Statement of the Problem: FDG-PET is a well-established technique, however [18F]FDG was taken up into not only normal tissues but also inflammatory regions with microglial activation. We developed a novel PET probe, [18F]BCPP-EF, for quantitative imaging of mitochondrial complex 1 (MC-1) activity in vivo, and aging effects on MC-I activity was investigated in the living brains of monkeys using animal PET scanner. The present study was aimed to assess the effects of amyloid-ï¢ (Aï¢) deposition on rCMRglc, translocator protein (TSPO) activity, an established marker of microglial activation, and MC-I activity in aged monkey brain. Methodology & Theoretical Orientation: PET scans using [11C]PIB for Aï¢, [11C]DPA-713 for TSPO, [18F]FDG for rCMRglc, and [18F]BCPP-EF for MC-1 were performed under conscious states in aged animals. Scans of [18F]FDG and [18F]BCPP-EF were conducted with arterial blood sampling. Binding of [18F]BCPP-EF to MC-I was analyzed as total distribution volume (VT). Energy metabolism was calculated using [18F]FDG as rCMRglc. Aï¢ deposition and TSPO activity were determined as SUV of [11C]PIB and [11C]DPA-713, respectively. Findings: When plotted VT of [18F]BCPP-EF against SUVR of [11C]PIB in the cerebral cortical regions, it showed a significant reverse correlation between them. Plotting of SUV of [11C]DPA-713 against SUVR of [11C]PIB resulted in a significant positive correlation, suggesting that Aï¢ deposition-induced inflammatory effects with microglial activation. In contrast, plotting of rCMRglc against SUVR of [11C]PIB did not reach statistically significant level. Plotting of rCMRglc against SUV of [11C]DPA-713 revealed a significant positive correlation. Furthermore, when plotted VT of [18F]BCPP-EF in olfactory bulb against SUVR of [11C]PIB in the limbic system, it showed a significant reverse correlation between them, suggesting the deficit mechanism of olfactory identification ability in dementia patients. Conclusion & Significance: The present study demonstrated that rCMRglc measured using [18F]FDG could not always reflect normal neuronal/astroglial activity disturbed by inflammatory microglial activation. In contrast, [18F]BCPP-EF could be a potential PET probe for quantitative imaging of age-related neurodegenerative alterations as a change in MC-1 activity in the living brain using PET.
- Dementia | Vascular Dementia | Neurodegenerative diseases | Therapeutic Approach towards Dementia | Treatment Strategies & Drug Development
Location: Holiday Inn Singapore Atrium, Singapore
National and Kapodistrian University of Athens
National Health Care Systems
Syed Haris Omar is working as a lecturer in Bioscience at Endeavour College of Natural Health, Melbourne, Australia, and having >8 Years of Lectureship experiences. He received Bachelor and Master of Pharmacy degree and awarded his PhD in Pharmacology from the School of Biomedical Sciences, Charles Sturt University, Australia in 2016. His research work was focused on Alzheimer’s disease prevention and treatment by using naturally derived Olive biophenols. Dr. Haris use transgenic mice models of Alzheimer’s disease to contribute in the better understanding of the plant biophenols role as an alternative approach against the amyloid- beta toxicity in Alzheimer’s disease. His research interest lies in the area of pharmacology, neuropharmacology, and natural products against the neurodegenerative diseases. He has published several peer- reviewed articles including research, reviews, book chapters and conference papers, and serving as Editorial Board Member and reviewer in Journals of repute. Currently, he is serving as a member in The Australian Society of Clinical and Experimental Pharmacologists and Toxicologist (ASCEPT), Australian Society for Biochemistry and Molecular Biology (ASBMB), American Chemical Society (ACS), American Association for The Advancement of Science (AAAS), and American Oil Chemist Society (AOCS). In addition, he is Vice Chair in the Local Health Advisory Committee, NSW Health, board member in The Australia Day Community Committee, and The Riverina Family Law Pathway Network Steering Committee.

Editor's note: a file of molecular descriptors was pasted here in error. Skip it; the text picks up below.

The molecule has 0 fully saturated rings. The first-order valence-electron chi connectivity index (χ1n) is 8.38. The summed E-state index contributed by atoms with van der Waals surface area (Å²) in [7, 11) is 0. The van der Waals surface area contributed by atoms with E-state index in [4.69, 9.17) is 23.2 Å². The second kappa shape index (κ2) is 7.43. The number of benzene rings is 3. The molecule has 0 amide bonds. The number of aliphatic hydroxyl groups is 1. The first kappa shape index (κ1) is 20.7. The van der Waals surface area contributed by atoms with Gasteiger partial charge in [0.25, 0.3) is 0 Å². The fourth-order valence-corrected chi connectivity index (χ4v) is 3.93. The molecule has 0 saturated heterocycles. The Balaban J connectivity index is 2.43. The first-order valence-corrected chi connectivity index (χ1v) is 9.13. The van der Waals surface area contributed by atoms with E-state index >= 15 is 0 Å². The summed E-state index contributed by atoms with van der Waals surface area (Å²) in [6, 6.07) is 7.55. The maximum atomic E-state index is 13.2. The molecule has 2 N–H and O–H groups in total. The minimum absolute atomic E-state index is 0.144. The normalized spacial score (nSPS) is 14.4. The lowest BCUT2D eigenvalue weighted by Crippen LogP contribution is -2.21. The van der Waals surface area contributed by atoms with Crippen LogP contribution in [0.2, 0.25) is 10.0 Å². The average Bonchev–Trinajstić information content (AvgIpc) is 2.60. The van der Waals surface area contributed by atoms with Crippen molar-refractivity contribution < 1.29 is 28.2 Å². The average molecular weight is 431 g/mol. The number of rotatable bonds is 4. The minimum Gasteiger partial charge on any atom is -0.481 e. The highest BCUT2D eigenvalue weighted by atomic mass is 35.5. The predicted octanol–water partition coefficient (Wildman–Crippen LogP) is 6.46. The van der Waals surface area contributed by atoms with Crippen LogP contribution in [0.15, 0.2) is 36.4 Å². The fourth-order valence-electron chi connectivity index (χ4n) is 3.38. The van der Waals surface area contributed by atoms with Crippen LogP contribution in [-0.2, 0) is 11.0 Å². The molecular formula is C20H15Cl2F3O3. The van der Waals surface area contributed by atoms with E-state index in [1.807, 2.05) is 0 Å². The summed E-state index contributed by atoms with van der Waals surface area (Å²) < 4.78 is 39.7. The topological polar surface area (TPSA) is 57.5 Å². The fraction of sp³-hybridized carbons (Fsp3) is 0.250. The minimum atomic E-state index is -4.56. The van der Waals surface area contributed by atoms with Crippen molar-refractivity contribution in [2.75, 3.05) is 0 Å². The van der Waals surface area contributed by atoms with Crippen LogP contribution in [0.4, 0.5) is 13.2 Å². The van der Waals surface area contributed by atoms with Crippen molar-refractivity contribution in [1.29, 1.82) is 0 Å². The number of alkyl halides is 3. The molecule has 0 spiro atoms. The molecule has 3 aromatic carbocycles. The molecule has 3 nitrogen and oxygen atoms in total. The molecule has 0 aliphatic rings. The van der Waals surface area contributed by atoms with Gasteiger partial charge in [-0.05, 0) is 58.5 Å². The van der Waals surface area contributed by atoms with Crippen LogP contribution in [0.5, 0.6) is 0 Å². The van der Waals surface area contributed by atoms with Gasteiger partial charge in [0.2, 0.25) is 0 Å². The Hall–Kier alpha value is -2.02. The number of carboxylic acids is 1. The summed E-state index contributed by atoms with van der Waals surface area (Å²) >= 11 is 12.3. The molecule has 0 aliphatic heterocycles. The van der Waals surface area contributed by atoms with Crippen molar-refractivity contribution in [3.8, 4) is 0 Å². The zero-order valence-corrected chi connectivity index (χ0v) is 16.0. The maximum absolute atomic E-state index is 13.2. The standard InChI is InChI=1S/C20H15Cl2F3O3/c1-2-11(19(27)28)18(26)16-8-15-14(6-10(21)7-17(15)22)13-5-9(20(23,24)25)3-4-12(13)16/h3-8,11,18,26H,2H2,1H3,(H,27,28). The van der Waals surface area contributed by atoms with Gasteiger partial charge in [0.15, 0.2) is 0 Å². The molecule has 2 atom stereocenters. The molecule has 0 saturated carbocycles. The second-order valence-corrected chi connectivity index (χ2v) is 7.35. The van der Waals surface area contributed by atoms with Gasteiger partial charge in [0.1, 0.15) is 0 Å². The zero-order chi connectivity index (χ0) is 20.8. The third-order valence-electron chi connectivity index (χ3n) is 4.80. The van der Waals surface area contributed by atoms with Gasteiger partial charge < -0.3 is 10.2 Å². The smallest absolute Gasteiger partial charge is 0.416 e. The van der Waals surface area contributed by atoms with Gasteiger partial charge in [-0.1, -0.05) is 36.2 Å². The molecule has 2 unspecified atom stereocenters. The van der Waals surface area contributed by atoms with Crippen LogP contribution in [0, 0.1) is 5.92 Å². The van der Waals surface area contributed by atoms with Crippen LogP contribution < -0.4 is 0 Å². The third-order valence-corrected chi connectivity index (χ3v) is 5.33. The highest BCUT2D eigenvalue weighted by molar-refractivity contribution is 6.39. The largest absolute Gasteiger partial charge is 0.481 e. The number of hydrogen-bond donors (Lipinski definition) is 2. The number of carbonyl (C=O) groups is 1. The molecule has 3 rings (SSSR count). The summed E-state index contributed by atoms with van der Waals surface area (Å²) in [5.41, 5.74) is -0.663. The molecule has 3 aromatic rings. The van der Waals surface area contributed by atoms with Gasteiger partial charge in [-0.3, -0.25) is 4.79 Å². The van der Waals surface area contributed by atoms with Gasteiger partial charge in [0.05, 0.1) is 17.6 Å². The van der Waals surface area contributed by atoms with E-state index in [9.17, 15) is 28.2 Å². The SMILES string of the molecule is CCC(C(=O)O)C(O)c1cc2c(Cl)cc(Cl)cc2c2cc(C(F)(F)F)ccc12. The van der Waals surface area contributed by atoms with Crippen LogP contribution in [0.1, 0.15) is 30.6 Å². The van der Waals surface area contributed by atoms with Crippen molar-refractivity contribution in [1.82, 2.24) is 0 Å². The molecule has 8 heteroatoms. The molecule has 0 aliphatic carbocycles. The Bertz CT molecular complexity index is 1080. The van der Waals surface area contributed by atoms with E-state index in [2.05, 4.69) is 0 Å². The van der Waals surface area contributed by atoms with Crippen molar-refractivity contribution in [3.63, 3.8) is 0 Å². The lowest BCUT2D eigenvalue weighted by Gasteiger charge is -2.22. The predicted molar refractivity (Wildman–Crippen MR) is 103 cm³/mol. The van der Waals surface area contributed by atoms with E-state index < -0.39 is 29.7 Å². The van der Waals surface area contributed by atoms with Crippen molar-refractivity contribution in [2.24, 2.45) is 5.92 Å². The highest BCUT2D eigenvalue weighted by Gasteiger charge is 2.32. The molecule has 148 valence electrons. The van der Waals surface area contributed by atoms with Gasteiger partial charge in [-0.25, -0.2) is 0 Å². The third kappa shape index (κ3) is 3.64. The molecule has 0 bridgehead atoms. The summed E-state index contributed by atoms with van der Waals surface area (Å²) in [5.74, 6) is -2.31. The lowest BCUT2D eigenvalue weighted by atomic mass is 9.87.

The health beneficial action of olive (Olea europaea) phenolic (biophenols) components in the oil leaves and fruits are well established. A number of studies have elucidated the biological effects of isolated olive biophenols oleuropein, hydroxytyrosol, and verbascoside with particular attention on their antioxidant activity. Mounting evidences indicate that oxidative stress and metals (Cu & Fe) plays a central role in the production and progression of toxic amyloid beta (Aβ) in Alzheimer’s disease. I have recently added the neuroprotective action of olive biophenols, caffeic acid, verbascoside and olive extract in the neuroblastoma (SH-SY5Y) cells against the H2O2 and Cu-induced toxicities. Furthermore, olive biophenols oleuropein, verbascoside, quercetin and luteolin were significantly inhibited Aβ and protected neuroblastoma (SH-SY5Y) cells from Aβ- induced toxicity. In conclusion, in vitro, in vivo and epidemiological studies reported the pharmacological effects of olive biophenols effects as an antioxidant and inhibitor of Aβ in aging are growing and suggesting that olive biophenols could be natural medicine as dietary nutriceuticals against the Alzheimer’s disease.